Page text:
Play Live Radio
Next Up:
Available On Air Stations
Make a gift today and you could win a trip to Portugal!

Jet And Ebony Sold, Ending A 71-Year Run Under Johnson Publishing

Chairman of Johnson Publishing Linda Johnson Rice will retain a position on the board of the company that bought <em>Jet</em> and <em>Ebony</em> magazine.
J. Countess
Getty Images
Chairman of Johnson Publishing Linda Johnson Rice will retain a position on the board of the company that bought Jet and Ebony magazine.

Last week marked the end of an era for the historic Chicago-based Johnson Publishing Co. After a 71-year run as an outlet for the expression of both the highest aspirations and deepest frustrations of African-Americans, the family-owned business has sold its iconic lifestyle magazine — Ebony -- and the now digital-only Jet magazine.

The magazines were sold to Clear View Group, a private equity firm in Texas that has been described as African-American-owned. Johnson Publishing will retain its ownership of Fashion Fair cosmetics and the company's extensive photo archives.

Johnson Publishing was founded by John H. Johnson, the grandson of slaves who became the first African-American to appear on the Forbes List of the 400 Richest Americans. His depiction of African-American notables living elegant lives set a new standard for coverage of black Americans. So, too, did his decision to publish photos of the open casket of the Chicago teenager Emmett Till, who was kidnapped and tortured by white racists in Mississippi in 1955.

NPR's Michel Martin spoke with Kyra Kyles, vice president of digital content, who will serve as the new editor-in-chief of Ebony and Jet, and to Linda Johnson Rice, chairman of Johnson Publishing and daughter of founder John Johnson; she will retain the title of chairman of the old company and will take a position on the board of the new entity.

Interview Highlights

On the editorial future of the magazines

Kyles: We can continue to be what John Johnson wanted us to be, which is this — not only an educator, an entertainer, but a beacon of hope providing an example and showing people, "Hey, here's some of the most wonderful things that black people are doing all over the world," and inspiring people to know that they can do the same.

On whether it was painful to sell the business that had been in her family for seven decades

LJR: Not really. I think if I have to be honest with you, I'm very excited. There are different emotions that you go through at different stages. But I think when you come to a realization that this is really in the best interest of the brand, it really is in the best interest to be able to expand our audience and our reach, then you get to a point where you decide. ... This really is a decision that needs to be made and you have to be confident and feel very good about that.

On whether there's a sense of loss in the broader African-American community because of the sale

LJR: Actually, what I'm hearing is a little more bittersweet, not necessarily a sense of loss. As a matter of fact, I'm hearing more positive things because first of all, it's really wonderful that this is an African-American investment group. So you've got two African-American companies coming together and doing business with each other.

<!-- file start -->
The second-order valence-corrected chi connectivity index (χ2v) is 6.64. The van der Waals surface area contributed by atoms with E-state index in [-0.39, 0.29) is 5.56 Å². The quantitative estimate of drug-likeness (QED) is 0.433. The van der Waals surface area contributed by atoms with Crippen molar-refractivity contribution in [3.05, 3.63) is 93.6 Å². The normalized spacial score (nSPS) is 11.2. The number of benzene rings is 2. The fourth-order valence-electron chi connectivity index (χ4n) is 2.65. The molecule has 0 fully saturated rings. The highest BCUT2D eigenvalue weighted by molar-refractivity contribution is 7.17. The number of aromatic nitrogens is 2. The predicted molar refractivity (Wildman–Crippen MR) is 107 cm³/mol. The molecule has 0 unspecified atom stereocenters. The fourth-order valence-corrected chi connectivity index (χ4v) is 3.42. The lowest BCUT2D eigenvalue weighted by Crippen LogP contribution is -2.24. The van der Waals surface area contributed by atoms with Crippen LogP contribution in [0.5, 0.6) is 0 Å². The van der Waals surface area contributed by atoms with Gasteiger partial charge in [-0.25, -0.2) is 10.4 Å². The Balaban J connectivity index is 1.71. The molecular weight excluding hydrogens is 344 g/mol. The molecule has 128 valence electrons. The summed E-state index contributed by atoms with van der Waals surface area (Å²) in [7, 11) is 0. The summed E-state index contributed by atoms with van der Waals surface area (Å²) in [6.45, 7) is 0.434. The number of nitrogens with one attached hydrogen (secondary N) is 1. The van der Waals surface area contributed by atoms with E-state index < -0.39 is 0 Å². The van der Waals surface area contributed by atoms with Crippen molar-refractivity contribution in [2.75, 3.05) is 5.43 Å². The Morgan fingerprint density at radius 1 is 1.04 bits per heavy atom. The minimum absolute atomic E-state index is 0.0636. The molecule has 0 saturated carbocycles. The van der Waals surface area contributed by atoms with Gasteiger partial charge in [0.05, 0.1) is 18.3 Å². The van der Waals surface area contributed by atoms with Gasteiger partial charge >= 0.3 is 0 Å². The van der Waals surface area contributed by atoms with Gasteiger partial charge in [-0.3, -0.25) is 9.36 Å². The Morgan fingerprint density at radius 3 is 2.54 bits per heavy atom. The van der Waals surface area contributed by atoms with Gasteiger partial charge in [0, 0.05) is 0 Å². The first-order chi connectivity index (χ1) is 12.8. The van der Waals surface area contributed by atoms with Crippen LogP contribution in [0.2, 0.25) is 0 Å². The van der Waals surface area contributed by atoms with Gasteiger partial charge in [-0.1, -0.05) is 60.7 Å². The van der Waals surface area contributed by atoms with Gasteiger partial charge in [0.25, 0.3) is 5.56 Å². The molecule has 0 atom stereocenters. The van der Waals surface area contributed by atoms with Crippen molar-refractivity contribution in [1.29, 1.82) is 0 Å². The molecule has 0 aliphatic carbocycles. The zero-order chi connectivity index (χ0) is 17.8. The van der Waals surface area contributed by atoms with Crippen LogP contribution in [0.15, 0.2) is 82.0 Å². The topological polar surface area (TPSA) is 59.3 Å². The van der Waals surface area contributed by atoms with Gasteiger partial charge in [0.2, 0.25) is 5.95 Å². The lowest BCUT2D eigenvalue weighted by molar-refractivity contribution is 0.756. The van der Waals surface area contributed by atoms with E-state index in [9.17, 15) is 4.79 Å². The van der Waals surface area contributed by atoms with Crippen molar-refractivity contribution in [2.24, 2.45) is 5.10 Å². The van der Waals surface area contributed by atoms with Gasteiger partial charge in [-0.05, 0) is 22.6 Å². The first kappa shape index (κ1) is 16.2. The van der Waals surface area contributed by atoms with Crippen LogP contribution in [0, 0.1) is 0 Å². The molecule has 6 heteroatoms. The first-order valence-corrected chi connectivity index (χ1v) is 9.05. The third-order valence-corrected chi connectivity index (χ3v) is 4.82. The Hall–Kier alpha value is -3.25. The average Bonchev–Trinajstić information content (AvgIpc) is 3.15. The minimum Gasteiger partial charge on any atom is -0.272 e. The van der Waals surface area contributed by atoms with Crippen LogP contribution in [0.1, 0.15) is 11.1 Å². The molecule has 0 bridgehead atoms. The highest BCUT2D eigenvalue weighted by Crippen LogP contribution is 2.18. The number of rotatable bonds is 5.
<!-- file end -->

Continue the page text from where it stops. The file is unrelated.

On what is the bitter and what is the sweet resulting from selling the business

LJR: The bitter might be just an initial reaction of, "Oh my goodness, it's sold," but not really understanding fully that I will be chairman emeritus of the new company, which is Ebony Media Operations. It is African-American led and owned, and I have a seat on the board and I also have an equity position in the company so I'm still there. I've not walked away from this at all. I love Ebony, I love Jet, so I think the audience needs to understand that.

On the "famous story" about her father donning a disguise to get access to and buy one of his offices

LJR: What he did was, in order to buy this building, he actually had to have a white gentleman who was really, was kind of the face of the purchase, and my father proceeded to act like he was just a janitor so he could just walk through the building and take a look at it. And that is the nuts and bolts of that story.

On the significance of Jet and Ebony as chroniclers of the African-American experience and the continued need for such publications

LJR: I think you will find that a lot of young African-Americans are really searching for, "Who am I?" and "Where did I come from?" and "What is my past?" I think we're as relevant now as we've ever been. For example, when we did the Bill Cosby cover in fall of last year, it was a lot of controversy.

It was the Cosby family on the cover, but overlaid on that it appeared to be a shattered glass. So it really wasn't just about the shattering of the Huxtables, it was really a shattering of the black family. And it was a question about that and where do we stand on that. And so, these are things that are very, very relevant that Ebony will continue to cover.

Copyright 2021 NPR. To see more, visit

You make NHPR possible.

NHPR is nonprofit and independent. We rely on readers like you to support the local, national, and international coverage on this website. Your support makes this news available to everyone.

Give today. A monthly donation of $5 makes a real difference.